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Neurologist & Cognitive Neuroscientist, The New School; Coauthor, Children's Learning and Attention Problems

Innovation in science and technology will continue to bring much change. But since it is the brain that experiences change, only changing the brain itself can possibly change everything. Changing the human brain is not new, when it is a matter of correcting psychopathology. But whether the usual agents, psychoactive drugs, psychosurgery, electroshock, even what we eat, drink and smoke, can change a brain that is functioning normally (other than for the worse), is not known. However, the novel method of deep brain stimulation (DBS), by which electrodes are inserted into the brain to stimulate precisely specified locations electrically, is already used to correct certain brain disorders (Parkinsonism, Obsessive Compulsive Disorder). Not only are the targeted symptoms often relieved; there have been profound changes in personality, although the prior personality was not abnormal. A patient of lifelong somber disposition may not only be relieved of obsessions, but also shift to a cheerful mood, the instant the current is switched on (and revert to his prior subdued self, the instant it is switched off). The half empty glass temporarily becomes the glass that is half full. The brain seems not entirely to respect our conventional sharp distinction between what is normal and what is not.

The stimulation's immediate effect is shocking. We assume that our gratifyingly complex minds and brains are incrementally shaped by innumerable dynamic and environmental factors. And yet, identical twins adopted apart into sharply contrasting social and economic environments have shown impressive similarities in mood and sense of wellbeing. Genetically determined types of brain organization appear to set the emotional tone; experience modulates it in a positive or negative direction. Stimulating or disrupting neural transmission along a specific neural pathway or reverberating loop may reset the emotional tone, entirely sidestepping the complexities of early experience, stress, misfortune, and let personality float free. The procedure releases a previously unsuspected potential. The human brain is famously plastic. Adjusting key circuitry presumably has wide repercussions throughout the brain's neural network, which settles into a different state. We have yet thoroughly to digest the philosophical implications, but a more unequivocal validation of psychoneural identity theory (the identity of the brain and the mind, different aspects of the same thing) can hardly be imagined.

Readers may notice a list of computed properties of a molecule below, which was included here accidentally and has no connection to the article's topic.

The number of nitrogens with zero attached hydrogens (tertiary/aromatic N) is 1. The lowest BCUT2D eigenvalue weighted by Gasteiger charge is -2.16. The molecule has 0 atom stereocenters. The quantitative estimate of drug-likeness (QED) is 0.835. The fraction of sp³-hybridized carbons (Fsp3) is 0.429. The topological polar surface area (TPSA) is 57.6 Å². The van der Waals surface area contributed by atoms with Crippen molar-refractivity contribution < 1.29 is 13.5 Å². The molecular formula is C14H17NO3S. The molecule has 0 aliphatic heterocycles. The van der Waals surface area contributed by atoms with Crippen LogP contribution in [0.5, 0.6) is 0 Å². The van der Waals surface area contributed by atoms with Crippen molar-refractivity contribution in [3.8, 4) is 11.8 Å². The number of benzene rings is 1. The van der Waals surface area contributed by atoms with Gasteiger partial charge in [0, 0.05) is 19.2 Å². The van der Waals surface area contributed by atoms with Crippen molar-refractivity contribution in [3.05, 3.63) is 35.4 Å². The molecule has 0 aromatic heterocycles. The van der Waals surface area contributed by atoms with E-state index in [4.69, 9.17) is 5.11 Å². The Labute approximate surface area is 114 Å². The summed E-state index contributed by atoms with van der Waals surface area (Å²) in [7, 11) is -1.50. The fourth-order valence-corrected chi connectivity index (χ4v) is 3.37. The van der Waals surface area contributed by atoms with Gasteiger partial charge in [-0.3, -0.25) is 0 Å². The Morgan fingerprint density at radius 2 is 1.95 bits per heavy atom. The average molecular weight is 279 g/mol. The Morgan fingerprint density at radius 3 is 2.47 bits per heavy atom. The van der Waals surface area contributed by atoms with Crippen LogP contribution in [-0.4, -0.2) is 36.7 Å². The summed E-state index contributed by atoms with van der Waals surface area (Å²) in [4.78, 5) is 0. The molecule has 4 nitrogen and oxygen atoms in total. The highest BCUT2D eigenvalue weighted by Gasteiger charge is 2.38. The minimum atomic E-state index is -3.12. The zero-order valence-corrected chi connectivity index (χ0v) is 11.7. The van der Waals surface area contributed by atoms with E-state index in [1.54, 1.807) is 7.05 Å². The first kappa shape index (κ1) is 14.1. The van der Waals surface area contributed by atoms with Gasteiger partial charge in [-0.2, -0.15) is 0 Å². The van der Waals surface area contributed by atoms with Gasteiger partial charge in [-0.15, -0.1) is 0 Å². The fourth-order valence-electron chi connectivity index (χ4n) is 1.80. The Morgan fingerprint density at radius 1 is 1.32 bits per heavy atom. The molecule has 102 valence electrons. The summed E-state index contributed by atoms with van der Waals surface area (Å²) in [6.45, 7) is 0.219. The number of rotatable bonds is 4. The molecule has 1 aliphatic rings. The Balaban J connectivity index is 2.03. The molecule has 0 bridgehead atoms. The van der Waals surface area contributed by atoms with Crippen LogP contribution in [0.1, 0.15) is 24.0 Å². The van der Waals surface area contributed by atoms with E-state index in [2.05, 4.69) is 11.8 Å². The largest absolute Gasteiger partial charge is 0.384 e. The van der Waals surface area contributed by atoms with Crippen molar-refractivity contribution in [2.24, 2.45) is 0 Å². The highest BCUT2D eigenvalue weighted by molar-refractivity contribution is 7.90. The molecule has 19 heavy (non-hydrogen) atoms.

Certainly, deep brain stimulation is not currently used to render sane people more thoughtful, agreeable, gentle or considerate. Potential adverse neurosurgical side effects aside, ethical considerations prohibit using deep brain stimulation to enhance a brain considered to be normal. But history teaches two lessons: Any technology will tend to become more precise, effective and safer over time, and, anything that can be done, ultimately will be done, philosophical and ethical considerations notwithstanding.